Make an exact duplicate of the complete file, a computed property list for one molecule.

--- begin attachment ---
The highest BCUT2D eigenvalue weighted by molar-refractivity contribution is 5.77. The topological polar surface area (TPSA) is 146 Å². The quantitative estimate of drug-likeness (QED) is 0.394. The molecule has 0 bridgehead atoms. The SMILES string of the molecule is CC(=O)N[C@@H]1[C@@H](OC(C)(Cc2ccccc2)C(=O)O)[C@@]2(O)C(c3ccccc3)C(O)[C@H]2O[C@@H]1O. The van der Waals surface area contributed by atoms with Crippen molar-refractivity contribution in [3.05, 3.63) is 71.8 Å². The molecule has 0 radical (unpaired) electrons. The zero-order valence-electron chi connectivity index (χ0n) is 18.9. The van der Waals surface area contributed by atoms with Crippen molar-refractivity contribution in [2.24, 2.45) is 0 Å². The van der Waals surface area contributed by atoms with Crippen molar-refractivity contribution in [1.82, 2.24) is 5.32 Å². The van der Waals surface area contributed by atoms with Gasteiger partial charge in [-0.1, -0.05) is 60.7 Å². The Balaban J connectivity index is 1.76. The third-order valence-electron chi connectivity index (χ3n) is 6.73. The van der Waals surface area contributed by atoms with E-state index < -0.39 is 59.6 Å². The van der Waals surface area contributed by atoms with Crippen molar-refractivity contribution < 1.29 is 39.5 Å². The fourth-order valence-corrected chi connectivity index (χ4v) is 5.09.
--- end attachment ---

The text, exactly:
The highest BCUT2D eigenvalue weighted by molar-refractivity contribution is 5.77. The topological polar surface area (TPSA) is 146 Å². The quantitative estimate of drug-likeness (QED) is 0.394. The molecule has 0 bridgehead atoms. The SMILES string of the molecule is CC(=O)N[C@@H]1[C@@H](OC(C)(Cc2ccccc2)C(=O)O)[C@@]2(O)C(c3ccccc3)C(O)[C@H]2O[C@@H]1O. The van der Waals surface area contributed by atoms with Crippen molar-refractivity contribution in [3.05, 3.63) is 71.8 Å². The molecule has 0 radical (unpaired) electrons. The zero-order valence-electron chi connectivity index (χ0n) is 18.9. The van der Waals surface area contributed by atoms with Crippen molar-refractivity contribution in [2.24, 2.45) is 0 Å². The van der Waals surface area contributed by atoms with Crippen molar-refractivity contribution in [1.82, 2.24) is 5.32 Å². The van der Waals surface area contributed by atoms with Gasteiger partial charge in [-0.1, -0.05) is 60.7 Å². The Balaban J connectivity index is 1.76. The third-order valence-electron chi connectivity index (χ3n) is 6.73. The van der Waals surface area contributed by atoms with E-state index < -0.39 is 59.6 Å². The van der Waals surface area contributed by atoms with Crippen molar-refractivity contribution < 1.29 is 39.5 Å². The fourth-order valence-corrected chi connectivity index (χ4v) is 5.09.